Sunset Rule: Bonus depreciation will vanish after 2004 unless Congress takes further action.

Illustrative 2003 Scenarios: The New Law Compared With Previous Law

1. Single, age 60, $30,000 income including $3,000 of dividends
New Law Old Law Savings % Tax Cut*
Adjusted Gross Income 30,000 30,000
Std. Deduction 4,750 4,750
Personal Exemptions 3,050 3,050
Taxable Income 22,200 22,200
Tax $2,681 $3,031 $350 11.5%

2. Unmarried head of household with one child under 17, $30,000 income
New Law Old Law Savings % Tax Cut*
Adjusted Gross Income 30,000 30,000
Std. Deduction 7,000 7,000
Personal Exemptions 6,100 6,100
Taxable Income 16,900 16,900
Tax 2,035 2,035
Child Credit (1,000) (600) 400
Tax After Credits $1,035 $1,435 $400 27.9%

3. Married with two kids under 17, $50,000 income
New Law Old Law Savings % Tax Cut*
Adjusted Gross Income 50,000 50,000
Std. Deduction 9,500 7,950
Personal Exemptions 12,200 12,200
Taxable Income 28,300 29,850
Tax 3,545 3,878 333
Child Credit (2,000) (1,200) 800
Tax After Credits $1,545 $2,678 $1,133 42.3%

4. Single, no kids, $50,000 income
New Law Old Law Savings % Tax Cut*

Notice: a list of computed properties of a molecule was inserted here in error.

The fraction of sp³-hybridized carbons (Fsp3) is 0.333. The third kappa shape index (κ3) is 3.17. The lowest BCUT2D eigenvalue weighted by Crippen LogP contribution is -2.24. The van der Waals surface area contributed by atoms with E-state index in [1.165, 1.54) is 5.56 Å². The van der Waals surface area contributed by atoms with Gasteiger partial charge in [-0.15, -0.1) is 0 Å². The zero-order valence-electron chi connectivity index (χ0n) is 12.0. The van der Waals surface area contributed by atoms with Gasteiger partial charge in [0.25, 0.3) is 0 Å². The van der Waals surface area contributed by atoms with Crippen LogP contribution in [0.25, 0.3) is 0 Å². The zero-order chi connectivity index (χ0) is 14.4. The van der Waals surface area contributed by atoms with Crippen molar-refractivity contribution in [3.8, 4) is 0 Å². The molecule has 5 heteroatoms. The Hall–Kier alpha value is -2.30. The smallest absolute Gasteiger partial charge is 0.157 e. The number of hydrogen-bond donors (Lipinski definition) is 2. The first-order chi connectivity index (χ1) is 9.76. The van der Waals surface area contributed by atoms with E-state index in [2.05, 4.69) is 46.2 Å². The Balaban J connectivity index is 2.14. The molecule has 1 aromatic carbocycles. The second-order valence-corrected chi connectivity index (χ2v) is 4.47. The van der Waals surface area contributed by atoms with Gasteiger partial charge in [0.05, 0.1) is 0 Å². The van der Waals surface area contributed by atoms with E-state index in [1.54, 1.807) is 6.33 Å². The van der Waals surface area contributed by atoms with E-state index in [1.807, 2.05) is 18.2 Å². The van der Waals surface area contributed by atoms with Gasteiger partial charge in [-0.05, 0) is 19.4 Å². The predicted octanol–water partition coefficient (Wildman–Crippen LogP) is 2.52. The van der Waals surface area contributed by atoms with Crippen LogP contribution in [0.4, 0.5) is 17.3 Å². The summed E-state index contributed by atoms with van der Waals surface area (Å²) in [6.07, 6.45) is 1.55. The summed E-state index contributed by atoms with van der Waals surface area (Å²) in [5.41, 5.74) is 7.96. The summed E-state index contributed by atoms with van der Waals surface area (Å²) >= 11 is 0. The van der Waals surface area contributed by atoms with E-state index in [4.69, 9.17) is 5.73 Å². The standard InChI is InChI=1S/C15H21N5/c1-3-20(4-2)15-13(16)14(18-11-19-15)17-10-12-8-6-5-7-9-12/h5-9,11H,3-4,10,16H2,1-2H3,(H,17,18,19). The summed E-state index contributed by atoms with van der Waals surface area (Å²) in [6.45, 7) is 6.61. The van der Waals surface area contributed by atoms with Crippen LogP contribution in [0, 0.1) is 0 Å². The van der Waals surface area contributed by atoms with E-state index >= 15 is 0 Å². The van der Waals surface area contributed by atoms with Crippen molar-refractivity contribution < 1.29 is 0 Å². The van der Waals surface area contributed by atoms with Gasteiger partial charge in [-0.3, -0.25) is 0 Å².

Adjusted Gross Income 50,000 50,000
Std. Deduction 4,750 4,750
Personal Exemptions 3,050 3,050
Taxable Income 42,200 42,200
Tax $7,360 $7,686 $326 4.2%

5. Married with two kids under 17, $100,000 income, $15,000 of itemized deductions
New Law Old Law Savings % Tax Cut*
Adjusted Gross Income 100,000 100,000
Itemized Deductions 15,000 15,000
Personal Exemptions 12,200 12,200
Taxable Income 72,800 72,800
Tax 11,820 13,362 1,542
Child Credit (2,000) (1,200) 800
Tax After Credits $9,820 $12,162 $2,342 19.3%

6. Single, no kids, $100,000 income including $3,000 of dividends, $15,000 of itemized deductions
New Law Old Law Savings % Tax Cut*
Adjusted Gross Income 100,000 100,000
Itemized Deductions 15,000 15,000
Personal Exemptions 3,050 3,050
Taxable Income 81,950 81,950
Tax $17,302 $18,813 $1,511 8.03%
7. Married with two kids under 17, $300,000 income including $10,000 of dividends, $50,000 of itemized deductions (before phase-out rule)
New Law Old Law Savings % Tax Cut*
Adjusted Gross Income 300,000 300,000
Itemized Deductions 45,185 45,185
Personal Exemptions 3,172 3,172
Taxable Income 251,643 251,643
Tax 60,767 69,607 8,840
Child Credit (0) (0) 0
Tax After Credits $62,687 $69,607 $6,920 9.94%
* 2003 tax savings divided by tax liability under the old law.
Source: CCH Inc.